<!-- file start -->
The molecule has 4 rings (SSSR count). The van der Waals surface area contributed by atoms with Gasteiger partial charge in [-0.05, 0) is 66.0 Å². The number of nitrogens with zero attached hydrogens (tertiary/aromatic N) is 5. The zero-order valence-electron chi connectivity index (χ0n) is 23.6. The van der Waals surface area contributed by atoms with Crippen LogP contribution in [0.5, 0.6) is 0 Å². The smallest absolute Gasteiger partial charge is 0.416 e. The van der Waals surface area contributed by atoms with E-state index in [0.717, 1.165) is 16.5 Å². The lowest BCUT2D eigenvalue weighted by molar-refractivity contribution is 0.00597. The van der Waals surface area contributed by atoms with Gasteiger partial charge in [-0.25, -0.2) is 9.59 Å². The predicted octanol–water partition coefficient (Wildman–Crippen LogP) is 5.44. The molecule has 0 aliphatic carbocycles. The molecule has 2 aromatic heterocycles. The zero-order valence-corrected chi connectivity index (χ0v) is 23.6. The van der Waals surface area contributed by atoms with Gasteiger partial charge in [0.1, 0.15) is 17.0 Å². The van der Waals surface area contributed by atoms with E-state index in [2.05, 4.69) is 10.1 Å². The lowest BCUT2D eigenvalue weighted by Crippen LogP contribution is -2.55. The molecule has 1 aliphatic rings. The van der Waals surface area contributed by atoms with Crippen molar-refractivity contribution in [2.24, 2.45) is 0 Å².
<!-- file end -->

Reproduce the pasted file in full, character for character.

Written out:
The molecule has 4 rings (SSSR count). The van der Waals surface area contributed by atoms with Gasteiger partial charge in [-0.05, 0) is 66.0 Å². The number of nitrogens with zero attached hydrogens (tertiary/aromatic N) is 5. The zero-order valence-electron chi connectivity index (χ0n) is 23.6. The van der Waals surface area contributed by atoms with Crippen LogP contribution in [0.5, 0.6) is 0 Å². The smallest absolute Gasteiger partial charge is 0.416 e. The van der Waals surface area contributed by atoms with E-state index in [0.717, 1.165) is 16.5 Å². The lowest BCUT2D eigenvalue weighted by molar-refractivity contribution is 0.00597. The van der Waals surface area contributed by atoms with Gasteiger partial charge in [-0.25, -0.2) is 9.59 Å². The predicted octanol–water partition coefficient (Wildman–Crippen LogP) is 5.44. The molecule has 0 aliphatic carbocycles. The molecule has 2 aromatic heterocycles. The zero-order valence-corrected chi connectivity index (χ0v) is 23.6. The van der Waals surface area contributed by atoms with Gasteiger partial charge in [0.1, 0.15) is 17.0 Å². The van der Waals surface area contributed by atoms with E-state index in [2.05, 4.69) is 10.1 Å². The lowest BCUT2D eigenvalue weighted by Crippen LogP contribution is -2.55. The molecule has 1 aliphatic rings. The van der Waals surface area contributed by atoms with Crippen molar-refractivity contribution in [2.24, 2.45) is 0 Å².